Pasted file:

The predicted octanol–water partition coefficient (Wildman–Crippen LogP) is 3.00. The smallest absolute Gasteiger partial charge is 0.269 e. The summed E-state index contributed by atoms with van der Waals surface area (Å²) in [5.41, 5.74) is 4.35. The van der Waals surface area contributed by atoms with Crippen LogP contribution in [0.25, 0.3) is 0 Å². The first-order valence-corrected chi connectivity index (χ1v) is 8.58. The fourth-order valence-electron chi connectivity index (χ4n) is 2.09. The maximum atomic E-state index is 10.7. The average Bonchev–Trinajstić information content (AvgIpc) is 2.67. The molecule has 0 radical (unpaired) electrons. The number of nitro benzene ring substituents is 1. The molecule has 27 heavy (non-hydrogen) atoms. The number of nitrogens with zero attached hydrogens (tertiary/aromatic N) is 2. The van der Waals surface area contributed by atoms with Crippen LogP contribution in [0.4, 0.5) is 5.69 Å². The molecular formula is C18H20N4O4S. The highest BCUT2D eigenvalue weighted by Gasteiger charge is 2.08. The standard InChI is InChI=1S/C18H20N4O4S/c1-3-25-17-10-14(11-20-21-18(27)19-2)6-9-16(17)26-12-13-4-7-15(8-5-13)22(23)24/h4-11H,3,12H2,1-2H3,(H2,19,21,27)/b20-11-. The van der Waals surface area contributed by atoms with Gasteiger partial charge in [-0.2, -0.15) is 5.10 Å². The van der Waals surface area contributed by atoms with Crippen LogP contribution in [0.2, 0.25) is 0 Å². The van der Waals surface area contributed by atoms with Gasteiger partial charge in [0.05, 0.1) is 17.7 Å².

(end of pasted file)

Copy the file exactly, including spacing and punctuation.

The predicted octanol–water partition coefficient (Wildman–Crippen LogP) is 3.00. The smallest absolute Gasteiger partial charge is 0.269 e. The summed E-state index contributed by atoms with van der Waals surface area (Å²) in [5.41, 5.74) is 4.35. The van der Waals surface area contributed by atoms with Crippen LogP contribution in [0.25, 0.3) is 0 Å². The first-order valence-corrected chi connectivity index (χ1v) is 8.58. The fourth-order valence-electron chi connectivity index (χ4n) is 2.09. The maximum atomic E-state index is 10.7. The average Bonchev–Trinajstić information content (AvgIpc) is 2.67. The molecule has 0 radical (unpaired) electrons. The number of nitro benzene ring substituents is 1. The molecule has 27 heavy (non-hydrogen) atoms. The number of nitrogens with zero attached hydrogens (tertiary/aromatic N) is 2. The van der Waals surface area contributed by atoms with Crippen LogP contribution in [0.4, 0.5) is 5.69 Å². The molecular formula is C18H20N4O4S. The highest BCUT2D eigenvalue weighted by Gasteiger charge is 2.08. The standard InChI is InChI=1S/C18H20N4O4S/c1-3-25-17-10-14(11-20-21-18(27)19-2)6-9-16(17)26-12-13-4-7-15(8-5-13)22(23)24/h4-11H,3,12H2,1-2H3,(H2,19,21,27)/b20-11-. The van der Waals surface area contributed by atoms with Gasteiger partial charge in [-0.2, -0.15) is 5.10 Å². The van der Waals surface area contributed by atoms with Crippen LogP contribution in [0.2, 0.25) is 0 Å². The van der Waals surface area contributed by atoms with Gasteiger partial charge in [0.05, 0.1) is 17.7 Å².